The Stranger in Medieval Society
Frank. R. P. Akehurst and Stephanie Cain Van D’Elden, Editors University of Minnesota Press, 1998 Library of Congress PN682.S75S77 1997 | Dewey Decimal 809.93352
The Stranger in Medieval Society was first published in 1998. Minnesota Archive Editions uses digital technology to make long-unavailable books once again accessible, and are published unaltered from the original University of Minnesota Press editions.
The Stranger in Medieval Society examines the presence of outsiders in medieval Europe. Whether welcome or unwelcome, voluntary or involuntary, strangers appear in every society; they leave their own communities, venture into new environments, confront differences, and often spark changes. The first collection in medieval studies to concentrate on the notion of the stranger, these essays show how outsiders influenced the culture of Europe in the Middle Ages.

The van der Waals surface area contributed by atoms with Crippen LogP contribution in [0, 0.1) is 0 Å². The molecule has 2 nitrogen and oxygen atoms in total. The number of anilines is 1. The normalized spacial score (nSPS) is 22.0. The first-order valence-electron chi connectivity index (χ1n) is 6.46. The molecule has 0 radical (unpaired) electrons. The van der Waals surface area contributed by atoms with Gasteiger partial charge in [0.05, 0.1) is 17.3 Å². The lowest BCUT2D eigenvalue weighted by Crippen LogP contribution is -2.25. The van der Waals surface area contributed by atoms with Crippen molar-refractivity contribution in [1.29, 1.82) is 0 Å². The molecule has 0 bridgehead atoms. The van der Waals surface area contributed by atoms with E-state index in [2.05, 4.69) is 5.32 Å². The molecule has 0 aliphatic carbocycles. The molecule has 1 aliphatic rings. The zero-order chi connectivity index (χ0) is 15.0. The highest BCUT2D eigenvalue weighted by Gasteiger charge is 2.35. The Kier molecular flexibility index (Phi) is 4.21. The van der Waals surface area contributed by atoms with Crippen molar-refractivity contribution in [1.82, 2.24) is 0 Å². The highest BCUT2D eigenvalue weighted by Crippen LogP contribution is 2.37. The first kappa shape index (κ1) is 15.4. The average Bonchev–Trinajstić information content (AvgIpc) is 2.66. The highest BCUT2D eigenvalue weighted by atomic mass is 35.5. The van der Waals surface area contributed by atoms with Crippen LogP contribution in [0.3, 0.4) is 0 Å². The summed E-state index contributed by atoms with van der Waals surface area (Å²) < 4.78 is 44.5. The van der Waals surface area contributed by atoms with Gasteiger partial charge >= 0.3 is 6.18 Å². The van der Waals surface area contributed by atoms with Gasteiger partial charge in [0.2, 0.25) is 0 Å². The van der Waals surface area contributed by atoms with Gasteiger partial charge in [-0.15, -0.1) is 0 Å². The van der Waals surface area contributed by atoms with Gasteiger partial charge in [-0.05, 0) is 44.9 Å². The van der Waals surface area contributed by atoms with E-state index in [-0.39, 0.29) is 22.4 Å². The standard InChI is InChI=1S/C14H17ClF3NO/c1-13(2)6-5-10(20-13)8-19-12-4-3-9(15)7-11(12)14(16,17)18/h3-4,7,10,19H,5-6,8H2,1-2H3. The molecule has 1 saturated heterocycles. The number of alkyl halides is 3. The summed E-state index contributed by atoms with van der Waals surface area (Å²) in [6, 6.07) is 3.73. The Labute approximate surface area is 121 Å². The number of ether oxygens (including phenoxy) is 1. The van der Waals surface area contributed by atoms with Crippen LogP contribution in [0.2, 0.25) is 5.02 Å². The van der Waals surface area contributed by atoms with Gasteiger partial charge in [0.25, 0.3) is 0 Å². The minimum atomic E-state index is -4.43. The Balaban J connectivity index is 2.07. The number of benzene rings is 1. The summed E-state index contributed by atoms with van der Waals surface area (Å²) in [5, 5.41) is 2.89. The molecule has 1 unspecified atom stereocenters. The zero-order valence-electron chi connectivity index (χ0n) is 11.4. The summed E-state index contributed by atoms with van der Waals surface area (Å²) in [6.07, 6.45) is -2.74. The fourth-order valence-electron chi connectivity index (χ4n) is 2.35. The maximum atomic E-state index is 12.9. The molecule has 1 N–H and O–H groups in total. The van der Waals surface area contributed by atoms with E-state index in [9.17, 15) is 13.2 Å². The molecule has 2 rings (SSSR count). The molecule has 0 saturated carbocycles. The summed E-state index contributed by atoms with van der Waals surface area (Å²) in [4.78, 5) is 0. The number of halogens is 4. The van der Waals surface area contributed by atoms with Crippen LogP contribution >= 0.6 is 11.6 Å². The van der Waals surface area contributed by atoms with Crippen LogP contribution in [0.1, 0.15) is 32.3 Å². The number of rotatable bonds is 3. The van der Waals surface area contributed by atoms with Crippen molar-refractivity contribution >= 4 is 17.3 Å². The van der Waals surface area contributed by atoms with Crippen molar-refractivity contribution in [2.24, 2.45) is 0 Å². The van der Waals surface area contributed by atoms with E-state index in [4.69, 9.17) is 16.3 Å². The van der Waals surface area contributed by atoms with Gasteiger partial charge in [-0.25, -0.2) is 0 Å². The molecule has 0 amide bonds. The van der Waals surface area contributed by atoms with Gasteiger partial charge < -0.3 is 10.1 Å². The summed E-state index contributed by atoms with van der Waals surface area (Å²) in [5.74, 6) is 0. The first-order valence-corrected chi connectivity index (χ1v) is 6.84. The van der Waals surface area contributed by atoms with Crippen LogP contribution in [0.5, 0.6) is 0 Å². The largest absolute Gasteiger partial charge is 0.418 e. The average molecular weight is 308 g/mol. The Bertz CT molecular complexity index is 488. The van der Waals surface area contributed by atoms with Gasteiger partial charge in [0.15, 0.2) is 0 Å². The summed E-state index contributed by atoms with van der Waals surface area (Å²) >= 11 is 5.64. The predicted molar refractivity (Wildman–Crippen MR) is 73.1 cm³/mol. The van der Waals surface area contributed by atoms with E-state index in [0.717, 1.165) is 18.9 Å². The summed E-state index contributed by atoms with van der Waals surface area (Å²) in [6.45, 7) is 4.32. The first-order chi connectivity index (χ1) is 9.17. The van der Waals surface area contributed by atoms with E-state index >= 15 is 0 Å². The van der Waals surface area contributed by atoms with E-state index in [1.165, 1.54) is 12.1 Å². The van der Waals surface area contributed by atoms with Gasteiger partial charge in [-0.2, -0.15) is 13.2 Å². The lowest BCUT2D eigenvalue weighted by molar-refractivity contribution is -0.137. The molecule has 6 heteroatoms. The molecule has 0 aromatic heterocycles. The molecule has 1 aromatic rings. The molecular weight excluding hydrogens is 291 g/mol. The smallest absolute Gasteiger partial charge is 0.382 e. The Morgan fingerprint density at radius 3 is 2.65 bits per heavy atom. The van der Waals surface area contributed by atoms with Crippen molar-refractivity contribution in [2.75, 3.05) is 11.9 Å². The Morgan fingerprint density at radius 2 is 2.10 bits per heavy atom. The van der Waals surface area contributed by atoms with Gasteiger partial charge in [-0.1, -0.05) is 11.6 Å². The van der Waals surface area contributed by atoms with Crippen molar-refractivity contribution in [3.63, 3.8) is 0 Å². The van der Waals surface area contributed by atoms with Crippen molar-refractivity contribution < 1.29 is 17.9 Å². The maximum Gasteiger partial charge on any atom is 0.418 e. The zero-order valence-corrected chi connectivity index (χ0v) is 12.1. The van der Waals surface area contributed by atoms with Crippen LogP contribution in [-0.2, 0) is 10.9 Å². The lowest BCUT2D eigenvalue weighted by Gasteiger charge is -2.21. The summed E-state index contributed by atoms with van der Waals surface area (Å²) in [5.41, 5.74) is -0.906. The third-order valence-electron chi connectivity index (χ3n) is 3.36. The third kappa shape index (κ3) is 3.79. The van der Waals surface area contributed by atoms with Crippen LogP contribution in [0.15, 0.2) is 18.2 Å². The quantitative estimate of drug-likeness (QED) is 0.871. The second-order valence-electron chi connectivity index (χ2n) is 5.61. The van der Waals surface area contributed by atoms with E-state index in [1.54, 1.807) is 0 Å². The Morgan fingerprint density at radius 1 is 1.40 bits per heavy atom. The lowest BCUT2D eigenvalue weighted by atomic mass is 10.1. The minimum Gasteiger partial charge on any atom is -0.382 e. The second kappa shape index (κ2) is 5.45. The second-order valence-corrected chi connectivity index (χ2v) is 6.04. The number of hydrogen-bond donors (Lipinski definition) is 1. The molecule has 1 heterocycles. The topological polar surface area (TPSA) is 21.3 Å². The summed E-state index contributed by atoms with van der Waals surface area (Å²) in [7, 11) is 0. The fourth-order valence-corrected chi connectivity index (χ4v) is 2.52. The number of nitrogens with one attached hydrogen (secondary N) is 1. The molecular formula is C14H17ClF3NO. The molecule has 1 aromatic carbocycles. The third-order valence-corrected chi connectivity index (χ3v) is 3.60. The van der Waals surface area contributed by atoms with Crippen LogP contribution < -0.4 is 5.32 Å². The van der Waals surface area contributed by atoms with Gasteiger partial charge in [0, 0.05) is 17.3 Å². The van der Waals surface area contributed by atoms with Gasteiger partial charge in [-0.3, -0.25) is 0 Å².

Among the topics explored are Edward III and Sir Gawain and the Green Knight as historical and literary instances of chivalric skill and courage; political conflict in the late French epic Renaut de Montauban; and a group of people who were doubly strangers-some thirty thousand Jews, who after being expelled from France in 1306 returned under an experimental agreement a few years later.
Contributors: William Calin, U of Florida; Susan Crane, Rutgers; Maria Dobozy, U of Utah; Edward R. Haymes, Cleveland State U; William Chester Jordan, Princeton U; Derek Pearsall, Harvard U; William D. Phillips Jr., U of Minnesota; Kathryn L. Reyerson, U of Minnesota; and Janet L. Solberg, Kalamazoo College.
F. R. P. Akehurst is professor of French in the Department of French and Italian at the University of Minnesota. Stephanie Cain Van D'Elden is director of graduate studies for the program in Germanic philology at the University of Minnesota.